Last week I had the great privilege of being invited to perform as an artist at the 2017 Perth Writers’ Festival (23-26 February) to promote my first novel, The Birdman’s Wife, put into print by the incredible independent Australian publisher, Affirm Press.
I have been very lucky in being invited to speak at a huge range of gigs: Newtown Festival; The Big Bookclub at the Avid Reader; Riverbend Books; QLD Museum; Mitchell Library; Farrells’ Bookstore in Hobart; Book Face; and a local environmental group. These events went really well (to my nervous relief). Terrified of public speaking, I was surprised to discover much enjoyment in signing books and meeting readers, discovering their various links to Elizabeth Gould’s story. Some were bird-watchers, some historians, others artists in their own right.
Having spent many years (too many to confess) as an eager punter at writers’ festivals, someone who would look in awe at the authors’ taking up each panel and speaking intelligently and eloquently about their books, I used to wonder at their nerves. I panicked, fearful of how they managed to follow each others’ conversations, how they weren’t intimidated by the huge crowds, how they didn’t have a nervous breakdown before and after each event.
To prepare myself, I read all of the books of my fellow panelists, supplied by their publishers. I had no idea being a published writer entailed such perks. But, come the week I was flying to Perth, I felt myself consumed by a horrid stomach-full of nervous energy.
The first way that I spoke back to such intense emotion was to go shopping. New dresses, new earrings, hell, a new handbag even, to match my shoes. I couldn’t quite concentrate on my writing in the days precipitating my flight.
It was my first visit to Perth, and the festival organisers were brilliant, securing a lovely hotel room, shuttle buses, cash for food, and a bunch of other writers to get to know. Before my first gig, I met the beautiful Nadia L King, author of Jenna’s Truth, blogger, reviewer, instagram star and all-round supporter of writers.
The following day, I was so nervous about my impending first conversation, with the erudite Bernice Barry, author of a biography on Georgiana Molloy, a 19th century botanist from Western Australia, I wasn’t sure if I would make it to the outdoor space where I was to perform. And it was really hot, the 36+ degree temperature (not unlike the whole of Brisbane’s heatwave summer) following me all the way to Perth.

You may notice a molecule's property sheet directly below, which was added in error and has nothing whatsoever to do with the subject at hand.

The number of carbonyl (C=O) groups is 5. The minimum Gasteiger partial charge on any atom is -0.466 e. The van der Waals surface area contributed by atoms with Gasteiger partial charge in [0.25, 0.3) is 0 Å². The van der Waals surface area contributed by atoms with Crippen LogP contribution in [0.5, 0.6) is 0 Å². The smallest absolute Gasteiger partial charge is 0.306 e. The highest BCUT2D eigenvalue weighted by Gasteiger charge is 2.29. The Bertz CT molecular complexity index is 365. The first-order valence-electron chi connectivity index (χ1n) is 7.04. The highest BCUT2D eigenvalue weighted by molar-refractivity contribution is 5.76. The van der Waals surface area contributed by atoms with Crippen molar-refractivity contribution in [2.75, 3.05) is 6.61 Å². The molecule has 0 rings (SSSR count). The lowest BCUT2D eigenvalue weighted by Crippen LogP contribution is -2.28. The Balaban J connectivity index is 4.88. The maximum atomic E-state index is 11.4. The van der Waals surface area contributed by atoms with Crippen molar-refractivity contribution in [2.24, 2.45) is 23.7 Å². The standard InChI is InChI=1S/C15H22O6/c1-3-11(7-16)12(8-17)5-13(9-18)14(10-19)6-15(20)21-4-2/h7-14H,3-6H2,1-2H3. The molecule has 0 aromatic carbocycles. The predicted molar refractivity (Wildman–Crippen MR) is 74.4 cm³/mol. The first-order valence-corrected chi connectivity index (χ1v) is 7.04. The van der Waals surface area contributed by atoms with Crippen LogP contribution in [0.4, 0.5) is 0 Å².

To my great relief and gratitude, Martin Hughes, CEO of Affirm Press, flew in to accompany me, to talk me up and talk down my nerves before I stepped in front of the microphone and crowds. My first gig was a full house and it went well, despite my discomfort at being out of a familiar place, and several paramedics turning up 55 minutes into our conversation to cart off several members of the audience who had succumbed to the heat. We stopped immediately, though I felt concerned about the temperature forecast for the following day: over 40 degrees.
As if in some sort of compensation, an audience member had sketched Bernice, Barbara Horan, our lovely chair, and myself, while we spoke. Afterwards, the artist came up to the stage and introduced herself, asked us all to autograph her sketch. What a gift.
I signed a few books, and then scurried away for a cigarette, my rapidly beating heart slowed, at least for the moment. I had a great dinner with Martin, laughs and drinks, all precipitated by a confused wander through the streets of Perth’s CBD (neither of us has much of a sense of direction).